Now Commenting On:

Shea moment No. 9: Imperfecto!

Shea moment No. 9: Imperfecto!

NEW YORK -- The Mets don't have a no-hitter to their credit. Nolan Ryan, Dwight Gooden and Al Leiter, just to name a few, would collect one either before or after joining the organization.

That means no perfect game, either. But an "imperfect" game? Tom Seaver delivered that on July 9, 1969, facing 28 Cubs batters -- one above the minimum -- in what would have been pitching perfection if it weren't for a Jimmy Qualls single to left-center field with one out on the ninth inning.

Seaver's dominance was recognized by the fans on that day and by the fans who voted the feat the No. 9 moment in Shea Stadium history.

The venue roared as the ace stepped to the plate in the eighth inning and laid down a bunt. He didn't even have to run to first to earn the applause, receiving his ovations for allowing nary a hit or a walk in the first eight frames of a 4-0 victory. Though he would surrender his flawlessness to the next three batters, fans finally felt as though they had found their star before the end of the "imperfect" game.

"It started as he took that slow walk to the plate. Remember how slowly Seaver walked to the plate?" Mets radio announcer Howie Rose said, recalling the at-bat. "It was like thunder from all over Shea. You couldn't hear anything else. We're 15-year-old kids, and we're in the middle of it. It was so over-the-top.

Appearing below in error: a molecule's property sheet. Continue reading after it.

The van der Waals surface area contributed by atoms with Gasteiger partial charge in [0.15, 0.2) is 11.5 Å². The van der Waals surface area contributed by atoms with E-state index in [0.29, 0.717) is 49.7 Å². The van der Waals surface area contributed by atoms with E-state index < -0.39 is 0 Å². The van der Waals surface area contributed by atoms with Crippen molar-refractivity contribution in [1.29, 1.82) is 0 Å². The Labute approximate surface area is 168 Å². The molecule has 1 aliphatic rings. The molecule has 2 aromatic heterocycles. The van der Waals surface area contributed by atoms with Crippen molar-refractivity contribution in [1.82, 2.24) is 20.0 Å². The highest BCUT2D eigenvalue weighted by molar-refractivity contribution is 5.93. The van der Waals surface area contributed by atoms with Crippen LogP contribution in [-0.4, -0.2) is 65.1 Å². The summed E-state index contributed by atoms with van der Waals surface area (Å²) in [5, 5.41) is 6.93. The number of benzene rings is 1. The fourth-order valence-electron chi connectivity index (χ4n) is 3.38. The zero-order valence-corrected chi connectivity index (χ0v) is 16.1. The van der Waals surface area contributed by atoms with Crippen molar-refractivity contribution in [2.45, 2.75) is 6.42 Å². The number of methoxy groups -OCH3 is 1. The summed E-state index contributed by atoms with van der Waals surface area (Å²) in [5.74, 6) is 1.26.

"And I remember thinking ... 'We've got one now, the Mets have their Mantle or their Koufax.' They'd been around almost eight seasons, and they had their superstar and they were in a pennant race and the focus of all baseball. That was the Mets' bar mitzvah.' "

Jon Blau is an associate reporter for MLB.com. This story was not subject to the approval of Major League Baseball or its clubs.

Boys and Girls Club of America

©2014 MLBAM, LP. All rights reserved.

The following are trademarks or service marks of Major League Baseball entities and may be used only with permission of Major League Baseball Properties, Inc. or the relevant Major League Baseball entity: Major League, Major League Baseball, MLB, the silhouetted batter logo, World Series, National League, American League, Division Series, League Championship Series, All-Star Game, and the names, nicknames, logos, uniform designs, color combinations, and slogans designating the Major League Baseball clubs and entities, and their respective mascots, events and exhibitions. Use of the Website signifies your agreement to the Terms of Use and Privacy Policy (updated May 24, 2013).

View MLB.com in English | En Español